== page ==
Fight against speed goes to the dogs
It has often been said that it is hard to fight a war on two fronts. That certainly seems to be the case in one Norfolk village where householders have resolved to rid their community of dog mess rather than clamp down on speeding cars racing along their roads.
It has often been said that it is hard to fight a war on two fronts.
That certainly seems to be the case in one Norfolk village where householders have resolved to rid their community of dog mess rather than clamp down on speeding cars racing along their roads.
The villagers of Belton, near Yarmouth, have decided to concentrate their volunteer spirit on ridding pavements and verges of pet waste - becoming one of the first villages in the county to reject a scheme to record the number of fast- moving motorists.
Householders were concerned that if they took part in the Norfolk Comm-unity Speedwatch scheme, volunteers might be attacked in a road-rage incident and preferred to leave monitoring motorists to the police.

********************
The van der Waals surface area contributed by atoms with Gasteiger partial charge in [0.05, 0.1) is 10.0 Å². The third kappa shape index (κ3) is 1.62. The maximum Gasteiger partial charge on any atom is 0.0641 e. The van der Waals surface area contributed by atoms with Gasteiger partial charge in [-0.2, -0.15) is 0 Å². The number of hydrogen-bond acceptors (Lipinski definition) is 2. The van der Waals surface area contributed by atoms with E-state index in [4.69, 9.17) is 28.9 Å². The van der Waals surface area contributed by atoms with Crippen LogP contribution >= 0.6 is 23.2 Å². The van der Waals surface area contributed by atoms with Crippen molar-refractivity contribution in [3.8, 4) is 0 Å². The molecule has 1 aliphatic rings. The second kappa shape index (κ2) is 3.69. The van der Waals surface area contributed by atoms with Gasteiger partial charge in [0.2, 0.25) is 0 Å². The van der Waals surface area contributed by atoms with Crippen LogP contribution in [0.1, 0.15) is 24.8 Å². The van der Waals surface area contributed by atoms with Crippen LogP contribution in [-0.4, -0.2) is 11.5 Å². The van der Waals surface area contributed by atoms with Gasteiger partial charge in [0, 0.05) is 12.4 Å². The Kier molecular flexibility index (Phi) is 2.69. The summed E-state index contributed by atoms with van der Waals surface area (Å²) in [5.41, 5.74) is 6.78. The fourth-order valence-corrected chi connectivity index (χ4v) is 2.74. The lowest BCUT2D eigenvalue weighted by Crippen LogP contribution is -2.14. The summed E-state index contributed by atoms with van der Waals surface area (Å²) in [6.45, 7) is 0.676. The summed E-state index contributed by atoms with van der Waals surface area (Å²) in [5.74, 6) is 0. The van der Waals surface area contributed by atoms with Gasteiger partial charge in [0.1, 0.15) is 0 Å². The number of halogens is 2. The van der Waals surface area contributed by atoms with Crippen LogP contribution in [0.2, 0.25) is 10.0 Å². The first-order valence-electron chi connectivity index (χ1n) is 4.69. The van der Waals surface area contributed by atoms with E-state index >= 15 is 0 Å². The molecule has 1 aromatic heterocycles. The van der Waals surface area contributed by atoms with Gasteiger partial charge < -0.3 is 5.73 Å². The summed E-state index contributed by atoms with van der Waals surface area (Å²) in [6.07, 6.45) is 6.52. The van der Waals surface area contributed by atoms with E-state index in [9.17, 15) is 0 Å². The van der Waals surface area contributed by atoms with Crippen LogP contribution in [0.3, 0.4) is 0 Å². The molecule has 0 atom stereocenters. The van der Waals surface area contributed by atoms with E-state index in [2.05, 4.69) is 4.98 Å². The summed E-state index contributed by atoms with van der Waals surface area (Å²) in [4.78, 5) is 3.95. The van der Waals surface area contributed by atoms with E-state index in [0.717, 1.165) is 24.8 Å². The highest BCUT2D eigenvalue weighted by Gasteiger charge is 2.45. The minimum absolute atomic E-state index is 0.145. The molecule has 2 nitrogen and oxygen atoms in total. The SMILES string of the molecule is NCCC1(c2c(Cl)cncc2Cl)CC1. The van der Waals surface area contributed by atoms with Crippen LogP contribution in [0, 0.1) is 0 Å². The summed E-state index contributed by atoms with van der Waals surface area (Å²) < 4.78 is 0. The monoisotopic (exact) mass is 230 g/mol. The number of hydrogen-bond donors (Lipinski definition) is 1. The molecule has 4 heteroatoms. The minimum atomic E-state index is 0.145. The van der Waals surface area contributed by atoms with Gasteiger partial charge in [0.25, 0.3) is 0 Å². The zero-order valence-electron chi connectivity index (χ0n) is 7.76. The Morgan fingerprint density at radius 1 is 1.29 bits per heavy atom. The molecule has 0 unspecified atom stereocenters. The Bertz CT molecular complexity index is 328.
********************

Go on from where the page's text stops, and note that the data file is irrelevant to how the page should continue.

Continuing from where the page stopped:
So as Belton prepares to introduce volunteer environmental rangers to monitor and report on dog mess, fly tipping and overgrown bushes as part of a Yarmouth Borough Council-backed initiative, the police may have to divert resources to tackle any speeding in the village.
There are now five east Norfolk communities signed up to Speedwatch, which sees villagers using speed cameras to record when motorists travel too fast so police can decide the best times to patrol problem areas and target repeat offenders.
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Malcolm Scott, chairman of the parish council, said: "Councillors had a number of concerns, not least that the public was paying increasing sums to the police and then being asked to run the services themselves."
Members were also worried that volunteers could be subject to road- rage assaults if angry motorists got upset by having their speed recorded.
But Mr Scott said that by setting up the volunteer environmental rangers, residents were proving they were committed to improving the quality of life in their community.
He said: "It is nice to think that people are prepared to give up their free time to walk around the village to help make it a better place to live."
Sgt Andy Hood, who has run Speedwatch since it was launched at Hopton in July, said as far as he was aware there were no reports of road- rage incidents in other similar schemes across the country.
He said: "At the end of the day we only have limited resources and Speedwatch helps provide us with valuable intelligence we can act quickly upon."